On 6 August 2014, the Insolvency Service (IS) published a call for evidence in order to consider how the debt relief order (DRO) process can be improved and whether a change to the bankruptcy petition limit should be made.
The call for evidence considers the following issues:-
- Whether the existing DRO limits for assets (under £300), liabilities (less than £15,000) and income (surplus less than £50 pm) are appropriate and, if not, what should the levels be set at
- Whether access for vulnerable debtors to DROs can be improved
- Whether DROs have given people a fresh start and financial rehabilitation
- Whether the £750 limit for a creditor petitioning for bankruptcy is set at the correct level.
A creditor (or group of creditors) must be owed a sum equal to, or in excess of, the bankruptcy limit in order to present a bankruptcy petition. This limit was introduced nearly three decades ago, in 1986, and is currently set at £750. Whilst the costs involved in presenting a petition (comprising the Official Receiver’s deposit and court fees) have risen over the years, the bankruptcy limit remains unchanged.
Business Minister, Jo Swinson, has stated:
“Bankruptcy has serious consequences and there is a strong argument that bankrupting someone for a debt of £750 is no longer fair or reasonable, especially when there are often alternative cheaper ways for those owed money to seek repayment.”
According to the IS, if the limit had risen annually in line with inflation it would now be £1,700. A threshold set at £2,000 would have removed 400 petitions last year (or 3% of all cases in 2013/14), while a £3,000 threshold would have taken 1,000 cases (8%) out of the bankruptcy process.
In order to petition for their own bankruptcy, a debtor must pay an upfront fee of £705, made up of the Official Receiver’s deposit of £525 and court fee of £180, of which the latter can be waived in hardship cases. This means that, somewhat ironically, bankruptcy is not affordable for many of the most vulnerable debtors. DROs were introduced five years ago in response to this problem and give those with very few assets or income and a relatively low level of debts a simple and cost-effective alternative to bankruptcy.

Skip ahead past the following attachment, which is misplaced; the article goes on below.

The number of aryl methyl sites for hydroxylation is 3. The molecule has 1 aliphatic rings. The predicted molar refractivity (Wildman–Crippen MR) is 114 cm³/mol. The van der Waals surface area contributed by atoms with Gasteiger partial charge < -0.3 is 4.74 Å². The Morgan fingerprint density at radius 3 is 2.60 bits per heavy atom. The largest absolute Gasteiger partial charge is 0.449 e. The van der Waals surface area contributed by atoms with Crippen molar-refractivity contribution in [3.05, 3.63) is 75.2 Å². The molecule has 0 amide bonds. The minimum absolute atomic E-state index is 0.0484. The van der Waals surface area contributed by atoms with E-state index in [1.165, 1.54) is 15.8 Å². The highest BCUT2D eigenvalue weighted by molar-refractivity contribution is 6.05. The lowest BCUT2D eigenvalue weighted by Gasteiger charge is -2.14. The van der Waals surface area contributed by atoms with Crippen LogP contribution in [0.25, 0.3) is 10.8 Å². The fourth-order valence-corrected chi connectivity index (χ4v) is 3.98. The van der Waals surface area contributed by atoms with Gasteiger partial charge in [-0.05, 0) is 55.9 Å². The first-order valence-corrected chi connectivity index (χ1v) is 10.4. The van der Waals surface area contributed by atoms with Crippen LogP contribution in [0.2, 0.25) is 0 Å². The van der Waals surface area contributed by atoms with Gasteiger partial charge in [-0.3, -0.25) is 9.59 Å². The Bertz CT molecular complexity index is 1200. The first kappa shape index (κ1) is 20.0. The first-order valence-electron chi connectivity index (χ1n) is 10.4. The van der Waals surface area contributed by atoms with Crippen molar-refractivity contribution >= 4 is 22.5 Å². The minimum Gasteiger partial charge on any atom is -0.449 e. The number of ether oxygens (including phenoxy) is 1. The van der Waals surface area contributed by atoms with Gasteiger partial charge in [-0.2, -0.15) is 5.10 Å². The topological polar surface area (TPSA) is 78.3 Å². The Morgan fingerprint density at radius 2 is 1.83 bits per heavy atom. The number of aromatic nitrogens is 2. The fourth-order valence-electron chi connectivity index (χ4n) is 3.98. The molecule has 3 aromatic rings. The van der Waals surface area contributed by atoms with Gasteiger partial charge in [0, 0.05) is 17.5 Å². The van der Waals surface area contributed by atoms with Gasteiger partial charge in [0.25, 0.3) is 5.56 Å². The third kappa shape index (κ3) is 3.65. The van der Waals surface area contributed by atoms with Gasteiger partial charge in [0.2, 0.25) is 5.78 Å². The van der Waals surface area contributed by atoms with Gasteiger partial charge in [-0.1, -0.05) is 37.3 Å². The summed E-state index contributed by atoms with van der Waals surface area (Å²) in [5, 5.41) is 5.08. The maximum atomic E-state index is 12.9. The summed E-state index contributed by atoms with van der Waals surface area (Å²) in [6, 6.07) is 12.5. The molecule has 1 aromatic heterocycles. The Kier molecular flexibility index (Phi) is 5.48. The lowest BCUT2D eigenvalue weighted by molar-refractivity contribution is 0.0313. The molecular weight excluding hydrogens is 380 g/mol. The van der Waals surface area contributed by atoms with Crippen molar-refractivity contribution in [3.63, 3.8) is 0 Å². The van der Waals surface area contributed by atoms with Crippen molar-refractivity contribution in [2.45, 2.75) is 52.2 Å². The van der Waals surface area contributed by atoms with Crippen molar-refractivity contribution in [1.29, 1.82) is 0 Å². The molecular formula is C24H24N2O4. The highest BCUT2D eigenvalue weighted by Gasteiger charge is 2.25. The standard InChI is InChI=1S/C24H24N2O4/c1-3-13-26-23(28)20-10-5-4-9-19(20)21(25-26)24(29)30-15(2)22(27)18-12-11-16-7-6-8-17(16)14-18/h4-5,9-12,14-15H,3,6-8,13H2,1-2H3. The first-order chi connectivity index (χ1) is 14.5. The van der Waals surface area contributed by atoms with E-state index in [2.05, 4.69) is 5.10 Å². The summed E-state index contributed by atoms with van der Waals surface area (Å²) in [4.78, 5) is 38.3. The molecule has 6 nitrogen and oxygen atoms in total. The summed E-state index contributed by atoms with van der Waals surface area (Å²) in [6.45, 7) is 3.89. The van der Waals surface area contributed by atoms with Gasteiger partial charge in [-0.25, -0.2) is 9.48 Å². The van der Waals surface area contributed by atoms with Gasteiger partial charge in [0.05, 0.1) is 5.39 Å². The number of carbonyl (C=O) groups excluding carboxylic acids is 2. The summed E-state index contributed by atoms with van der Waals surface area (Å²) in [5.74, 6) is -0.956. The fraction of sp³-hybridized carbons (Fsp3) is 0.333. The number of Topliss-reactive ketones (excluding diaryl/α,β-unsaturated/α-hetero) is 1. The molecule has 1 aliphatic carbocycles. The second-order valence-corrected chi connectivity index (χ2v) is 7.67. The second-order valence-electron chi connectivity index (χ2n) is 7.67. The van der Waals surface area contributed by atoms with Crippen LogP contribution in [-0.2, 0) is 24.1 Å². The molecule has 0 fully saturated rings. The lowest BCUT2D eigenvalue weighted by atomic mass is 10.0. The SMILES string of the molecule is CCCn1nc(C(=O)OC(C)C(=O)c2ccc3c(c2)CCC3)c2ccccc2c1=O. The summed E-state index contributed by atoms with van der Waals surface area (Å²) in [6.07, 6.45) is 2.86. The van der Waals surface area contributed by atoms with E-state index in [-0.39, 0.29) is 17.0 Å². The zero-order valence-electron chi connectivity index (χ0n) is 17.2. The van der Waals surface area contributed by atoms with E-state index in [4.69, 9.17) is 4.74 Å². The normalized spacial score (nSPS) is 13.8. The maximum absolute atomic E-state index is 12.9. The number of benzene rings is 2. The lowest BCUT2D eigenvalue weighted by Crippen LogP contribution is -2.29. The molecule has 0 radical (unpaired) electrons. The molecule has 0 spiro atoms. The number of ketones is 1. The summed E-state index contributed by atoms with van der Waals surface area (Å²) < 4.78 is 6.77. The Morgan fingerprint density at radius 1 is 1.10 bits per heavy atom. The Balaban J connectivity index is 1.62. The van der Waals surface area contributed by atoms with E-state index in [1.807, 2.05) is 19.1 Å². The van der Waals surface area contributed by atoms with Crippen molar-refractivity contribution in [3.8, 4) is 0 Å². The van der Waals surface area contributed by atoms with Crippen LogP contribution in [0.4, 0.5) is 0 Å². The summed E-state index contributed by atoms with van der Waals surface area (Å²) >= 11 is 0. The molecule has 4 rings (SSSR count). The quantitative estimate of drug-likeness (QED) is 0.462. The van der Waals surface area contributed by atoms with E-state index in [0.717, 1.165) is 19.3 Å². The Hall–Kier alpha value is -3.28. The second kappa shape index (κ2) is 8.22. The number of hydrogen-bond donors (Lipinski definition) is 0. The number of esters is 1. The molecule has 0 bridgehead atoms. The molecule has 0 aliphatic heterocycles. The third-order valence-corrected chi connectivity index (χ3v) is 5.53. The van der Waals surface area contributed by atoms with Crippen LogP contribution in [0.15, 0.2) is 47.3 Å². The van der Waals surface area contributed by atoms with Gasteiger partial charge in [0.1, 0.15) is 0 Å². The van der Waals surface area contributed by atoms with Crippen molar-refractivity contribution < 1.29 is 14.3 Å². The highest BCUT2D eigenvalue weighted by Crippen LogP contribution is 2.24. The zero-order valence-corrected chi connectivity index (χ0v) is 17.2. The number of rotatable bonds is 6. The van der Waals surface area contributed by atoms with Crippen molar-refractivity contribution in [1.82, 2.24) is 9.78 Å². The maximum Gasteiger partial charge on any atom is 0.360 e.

Since they were introduced, over 140,000 debtors have received debt relief via a DRO and the consultation has requested evidence in order to review the regime and consider how it can be improved.
Dan French, partner in the Corporate Recovery team at Gateley, commented:
“The £750 threshold was set at a time when the average wage was just £6,000 and a pint of beer cost 75p. Given that a bankruptcy petition has such severe repercussions for the individual affected, it is right that the threshold should be reviewed and, if appropriate, increased, to avoid abuse of process by those collecting relatively trivial sums. Conversely, with DROs, which were introduced to provide some protection for the poorest in our society, care must be taken not to move this lifeline out of the reach of those who need it the most.”
The consultation closes on 9 October 2014 and can be found on the IS website (https://www.gov.uk/government/consultations/insolvency-proceedings-review-of-debt-relief-orders-and-the-bankruptcy-petition-limit).